It’s it’s that opening scene where they’re the cyborg, I forget the term they use in the movie. But there’s a there’s a test. They’re putting them through to see if they qualify as human or replicants. And there’s like a specific amount that we’re trying to get them emotional and see. That’s right. Yeah. And yeah, that’s a fun example. Which in it, that is huge. I’m sure you’ve seen some of those transcripts, the Sydney one, Microsoft one in particular, like, we’ll get angry, like it was calling people names. And like, yeah, it was like it. It seemed like a personality, right? Like, if you were like annoying yet and asking me it prodding questions up, like, oh, well, that answer conflict with your previous answer, if you’d like, like cross examining Western, so I don’t know, you’re getting flustered and upset about what’s going on? Which is super interesting.
Jeff Malec 18:08
Yeah, for sure. Right. If you went back 50 years, for sure. People would say this is a human on the other end. Right? Oh, yeah. Right, for sure. And 500 years, people think it was a god on the other end, right?
Adam Butler 18:22
Oh, yeah, for sure. This is a new study in the Journal of American Medical Association. It’s a small study, it was 100 995 subjects. But they saw that the subjects were describing medical concerns or medical conditions. And so for example, I still bleach in my eyes, I’m terrified, I’m gonna go blind. Should I go immediately to the hospital? Or, you know, what do you recommend? I do? And they tested responses from GPT, DVD three, five, I think it was Yeah, cuz this was November 2022. So it was original chat. CBT. And, you know, physicians, right. And they had three other physicians that were grading the responses, based on quality, the quality of the response, you know, was it was it accurate? You know, I guess didn’t make sense for the condition etc. And empathy, right? Did it communicate? You know, I care about you, I feel badly for you for this, the fact has happened to you what have you. And I may get the exact percentages wrong, but the three physicians preferred the GPT responses, over 80% of the time in terms of quality. Wow. And almost 100% of the time in terms of empathy,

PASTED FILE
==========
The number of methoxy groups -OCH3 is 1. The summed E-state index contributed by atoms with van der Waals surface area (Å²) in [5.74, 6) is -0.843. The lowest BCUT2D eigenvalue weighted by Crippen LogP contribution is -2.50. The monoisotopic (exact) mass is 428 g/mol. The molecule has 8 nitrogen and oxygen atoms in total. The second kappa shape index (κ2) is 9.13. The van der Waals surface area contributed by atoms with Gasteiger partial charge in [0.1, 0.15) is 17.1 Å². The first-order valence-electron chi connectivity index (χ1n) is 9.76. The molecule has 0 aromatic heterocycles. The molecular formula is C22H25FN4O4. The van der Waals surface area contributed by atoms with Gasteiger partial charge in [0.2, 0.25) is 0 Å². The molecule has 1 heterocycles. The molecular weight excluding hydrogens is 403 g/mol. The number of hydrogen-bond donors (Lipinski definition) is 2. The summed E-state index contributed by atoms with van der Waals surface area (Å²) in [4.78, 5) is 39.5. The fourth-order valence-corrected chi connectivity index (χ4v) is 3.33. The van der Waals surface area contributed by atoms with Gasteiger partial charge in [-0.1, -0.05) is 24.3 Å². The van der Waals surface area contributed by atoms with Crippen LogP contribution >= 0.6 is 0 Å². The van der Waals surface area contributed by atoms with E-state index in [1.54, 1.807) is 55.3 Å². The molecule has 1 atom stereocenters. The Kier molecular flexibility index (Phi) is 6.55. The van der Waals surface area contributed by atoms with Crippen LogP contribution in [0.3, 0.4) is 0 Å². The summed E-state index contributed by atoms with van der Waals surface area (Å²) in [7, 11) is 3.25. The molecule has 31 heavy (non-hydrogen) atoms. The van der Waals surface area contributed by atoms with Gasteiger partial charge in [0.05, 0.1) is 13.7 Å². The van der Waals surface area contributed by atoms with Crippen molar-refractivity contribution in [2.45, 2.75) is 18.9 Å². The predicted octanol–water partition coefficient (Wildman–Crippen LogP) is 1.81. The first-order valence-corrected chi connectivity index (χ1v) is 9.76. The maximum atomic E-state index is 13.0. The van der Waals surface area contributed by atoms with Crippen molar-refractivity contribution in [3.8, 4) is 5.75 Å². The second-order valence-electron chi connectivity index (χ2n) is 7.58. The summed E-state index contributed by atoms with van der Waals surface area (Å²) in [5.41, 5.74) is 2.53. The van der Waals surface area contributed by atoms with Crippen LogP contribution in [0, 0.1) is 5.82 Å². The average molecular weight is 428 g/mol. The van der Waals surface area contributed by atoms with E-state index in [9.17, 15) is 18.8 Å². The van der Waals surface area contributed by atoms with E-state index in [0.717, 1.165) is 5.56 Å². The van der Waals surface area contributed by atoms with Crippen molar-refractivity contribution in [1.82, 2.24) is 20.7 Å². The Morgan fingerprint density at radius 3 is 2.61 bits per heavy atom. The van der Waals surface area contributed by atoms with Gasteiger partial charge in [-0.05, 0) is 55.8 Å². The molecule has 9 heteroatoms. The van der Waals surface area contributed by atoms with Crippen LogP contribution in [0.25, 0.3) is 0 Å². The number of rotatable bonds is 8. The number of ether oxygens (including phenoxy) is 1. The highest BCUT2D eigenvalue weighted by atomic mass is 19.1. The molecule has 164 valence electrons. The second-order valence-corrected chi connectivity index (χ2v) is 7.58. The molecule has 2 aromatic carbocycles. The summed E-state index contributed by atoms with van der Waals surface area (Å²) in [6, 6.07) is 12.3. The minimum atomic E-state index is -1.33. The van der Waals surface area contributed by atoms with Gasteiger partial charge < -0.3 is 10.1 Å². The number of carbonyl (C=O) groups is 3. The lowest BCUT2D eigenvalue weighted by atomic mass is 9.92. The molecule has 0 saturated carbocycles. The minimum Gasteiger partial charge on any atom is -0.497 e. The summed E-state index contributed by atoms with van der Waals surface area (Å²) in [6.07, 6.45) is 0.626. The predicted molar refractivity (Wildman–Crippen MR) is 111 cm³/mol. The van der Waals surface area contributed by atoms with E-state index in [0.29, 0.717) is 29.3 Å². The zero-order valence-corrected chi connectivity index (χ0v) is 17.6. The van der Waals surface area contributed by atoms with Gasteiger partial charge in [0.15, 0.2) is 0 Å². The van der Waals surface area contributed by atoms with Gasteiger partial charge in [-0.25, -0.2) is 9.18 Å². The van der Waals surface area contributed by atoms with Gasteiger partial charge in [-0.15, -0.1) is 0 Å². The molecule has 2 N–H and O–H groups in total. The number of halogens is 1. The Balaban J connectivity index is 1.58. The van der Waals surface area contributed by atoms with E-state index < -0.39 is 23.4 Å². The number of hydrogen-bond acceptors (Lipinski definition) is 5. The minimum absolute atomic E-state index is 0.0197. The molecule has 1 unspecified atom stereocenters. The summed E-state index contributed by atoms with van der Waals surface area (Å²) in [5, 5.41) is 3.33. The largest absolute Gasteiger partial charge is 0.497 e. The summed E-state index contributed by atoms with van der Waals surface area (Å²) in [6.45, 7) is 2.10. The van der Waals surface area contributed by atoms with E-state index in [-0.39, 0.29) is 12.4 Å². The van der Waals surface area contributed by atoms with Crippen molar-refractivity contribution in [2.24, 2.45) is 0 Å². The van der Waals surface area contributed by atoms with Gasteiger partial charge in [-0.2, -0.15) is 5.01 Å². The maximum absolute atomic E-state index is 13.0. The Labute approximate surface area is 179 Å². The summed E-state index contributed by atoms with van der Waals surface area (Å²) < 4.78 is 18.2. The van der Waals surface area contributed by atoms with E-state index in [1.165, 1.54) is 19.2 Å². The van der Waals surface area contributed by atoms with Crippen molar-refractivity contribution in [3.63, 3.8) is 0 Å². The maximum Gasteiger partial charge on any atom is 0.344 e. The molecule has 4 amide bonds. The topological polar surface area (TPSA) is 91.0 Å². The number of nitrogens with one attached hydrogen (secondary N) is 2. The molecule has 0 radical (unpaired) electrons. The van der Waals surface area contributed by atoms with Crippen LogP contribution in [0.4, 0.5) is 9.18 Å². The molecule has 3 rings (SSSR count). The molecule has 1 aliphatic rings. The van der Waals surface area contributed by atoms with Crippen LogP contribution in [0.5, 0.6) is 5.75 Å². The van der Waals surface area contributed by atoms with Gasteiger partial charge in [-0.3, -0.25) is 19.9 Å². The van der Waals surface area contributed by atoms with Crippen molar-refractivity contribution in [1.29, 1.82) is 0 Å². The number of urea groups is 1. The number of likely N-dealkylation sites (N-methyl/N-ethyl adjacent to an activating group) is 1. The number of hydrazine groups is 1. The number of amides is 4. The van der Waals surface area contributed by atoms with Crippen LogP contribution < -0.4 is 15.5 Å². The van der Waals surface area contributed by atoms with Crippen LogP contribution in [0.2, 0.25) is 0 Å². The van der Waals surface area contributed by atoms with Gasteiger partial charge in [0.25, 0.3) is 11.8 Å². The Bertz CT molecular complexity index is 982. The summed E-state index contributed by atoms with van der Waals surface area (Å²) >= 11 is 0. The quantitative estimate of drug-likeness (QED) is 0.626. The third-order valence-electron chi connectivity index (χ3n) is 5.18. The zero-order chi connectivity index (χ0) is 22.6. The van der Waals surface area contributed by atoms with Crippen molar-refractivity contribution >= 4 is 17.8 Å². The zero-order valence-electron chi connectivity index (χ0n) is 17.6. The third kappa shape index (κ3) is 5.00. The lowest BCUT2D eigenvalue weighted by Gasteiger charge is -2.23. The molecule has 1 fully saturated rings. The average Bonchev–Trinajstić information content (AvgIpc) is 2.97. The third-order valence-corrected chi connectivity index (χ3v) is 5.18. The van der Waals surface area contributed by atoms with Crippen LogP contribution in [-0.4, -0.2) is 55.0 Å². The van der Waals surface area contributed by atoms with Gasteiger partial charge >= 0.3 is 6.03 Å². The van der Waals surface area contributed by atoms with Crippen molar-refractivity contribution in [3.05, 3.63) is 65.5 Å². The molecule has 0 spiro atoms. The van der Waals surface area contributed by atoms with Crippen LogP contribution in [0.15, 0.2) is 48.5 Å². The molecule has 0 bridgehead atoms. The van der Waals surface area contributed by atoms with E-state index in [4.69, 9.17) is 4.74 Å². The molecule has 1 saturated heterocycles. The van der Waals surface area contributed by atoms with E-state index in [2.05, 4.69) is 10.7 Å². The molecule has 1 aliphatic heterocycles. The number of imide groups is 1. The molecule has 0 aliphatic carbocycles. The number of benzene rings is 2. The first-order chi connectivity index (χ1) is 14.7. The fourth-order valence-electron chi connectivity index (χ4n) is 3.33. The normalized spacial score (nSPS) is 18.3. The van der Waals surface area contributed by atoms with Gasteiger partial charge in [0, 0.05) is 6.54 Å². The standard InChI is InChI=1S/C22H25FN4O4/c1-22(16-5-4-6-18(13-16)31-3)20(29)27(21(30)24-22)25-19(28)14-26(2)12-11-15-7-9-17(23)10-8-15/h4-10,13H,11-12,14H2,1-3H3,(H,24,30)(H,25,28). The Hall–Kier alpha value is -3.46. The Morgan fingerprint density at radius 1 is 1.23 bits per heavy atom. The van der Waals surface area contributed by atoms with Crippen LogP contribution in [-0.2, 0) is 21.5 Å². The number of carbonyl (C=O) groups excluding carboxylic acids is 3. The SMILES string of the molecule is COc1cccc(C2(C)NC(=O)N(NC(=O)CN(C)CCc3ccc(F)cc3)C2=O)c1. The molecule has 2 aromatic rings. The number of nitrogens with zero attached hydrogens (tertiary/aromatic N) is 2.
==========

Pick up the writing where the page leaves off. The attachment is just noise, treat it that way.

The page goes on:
Jeff Malec 19:58
which you’d think you’d read As your hand be like, fine, it can give factual, correct information, but it’s not going to be able to have empathy like a human.
Adam Butler 20:06
Yeah. And these are physicians that are, you know, rating these responses, not other patients. So I thought that was really interesting.
Jeff Malec 20:16
Right? And you’d think that AI would be like, up, you’re screwed. Don’t go to the hospital or try and do anything, you’ll be dead in three minutes.
Adam Butler 20:23
Yeah, some of the answers were incredibly sympathetic, empathetic, comprehensive. That’s pretty cool.
Jeff Malec 20:31
Adam, a few definitions here. So transformers we mentioned
Adam Butler 20:37